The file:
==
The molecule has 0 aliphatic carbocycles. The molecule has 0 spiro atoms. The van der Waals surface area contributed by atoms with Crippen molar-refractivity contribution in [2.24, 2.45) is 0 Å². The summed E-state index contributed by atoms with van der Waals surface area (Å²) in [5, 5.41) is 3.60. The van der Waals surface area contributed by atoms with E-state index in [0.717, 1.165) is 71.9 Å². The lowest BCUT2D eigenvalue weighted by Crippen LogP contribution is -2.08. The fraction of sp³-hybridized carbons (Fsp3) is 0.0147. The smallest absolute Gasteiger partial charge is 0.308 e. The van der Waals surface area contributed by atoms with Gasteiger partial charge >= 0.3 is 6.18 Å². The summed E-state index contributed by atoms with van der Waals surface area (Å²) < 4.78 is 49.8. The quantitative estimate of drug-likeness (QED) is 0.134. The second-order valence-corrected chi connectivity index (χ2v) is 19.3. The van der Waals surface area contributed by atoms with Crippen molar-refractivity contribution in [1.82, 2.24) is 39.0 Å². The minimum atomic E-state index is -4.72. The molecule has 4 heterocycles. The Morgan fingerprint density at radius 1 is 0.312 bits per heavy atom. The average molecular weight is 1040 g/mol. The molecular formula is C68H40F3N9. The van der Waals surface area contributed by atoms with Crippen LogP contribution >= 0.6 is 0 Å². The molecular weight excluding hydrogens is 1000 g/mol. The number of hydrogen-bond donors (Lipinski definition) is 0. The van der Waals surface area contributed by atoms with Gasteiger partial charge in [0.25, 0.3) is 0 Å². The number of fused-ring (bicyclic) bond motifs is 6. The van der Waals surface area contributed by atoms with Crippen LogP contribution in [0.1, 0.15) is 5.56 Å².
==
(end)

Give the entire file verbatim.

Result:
The molecule has 0 aliphatic carbocycles. The molecule has 0 spiro atoms. The van der Waals surface area contributed by atoms with Crippen molar-refractivity contribution in [2.24, 2.45) is 0 Å². The summed E-state index contributed by atoms with van der Waals surface area (Å²) in [5, 5.41) is 3.60. The van der Waals surface area contributed by atoms with E-state index in [0.717, 1.165) is 71.9 Å². The lowest BCUT2D eigenvalue weighted by Crippen LogP contribution is -2.08. The fraction of sp³-hybridized carbons (Fsp3) is 0.0147. The smallest absolute Gasteiger partial charge is 0.308 e. The van der Waals surface area contributed by atoms with Gasteiger partial charge >= 0.3 is 6.18 Å². The summed E-state index contributed by atoms with van der Waals surface area (Å²) < 4.78 is 49.8. The quantitative estimate of drug-likeness (QED) is 0.134. The second-order valence-corrected chi connectivity index (χ2v) is 19.3. The van der Waals surface area contributed by atoms with Crippen molar-refractivity contribution in [1.82, 2.24) is 39.0 Å². The minimum atomic E-state index is -4.72. The molecule has 4 heterocycles. The Morgan fingerprint density at radius 1 is 0.312 bits per heavy atom. The average molecular weight is 1040 g/mol. The molecular formula is C68H40F3N9. The van der Waals surface area contributed by atoms with Crippen LogP contribution >= 0.6 is 0 Å². The molecular weight excluding hydrogens is 1000 g/mol. The number of hydrogen-bond donors (Lipinski definition) is 0. The van der Waals surface area contributed by atoms with Gasteiger partial charge in [0.25, 0.3) is 0 Å². The number of fused-ring (bicyclic) bond motifs is 6. The van der Waals surface area contributed by atoms with Crippen LogP contribution in [0.1, 0.15) is 5.56 Å².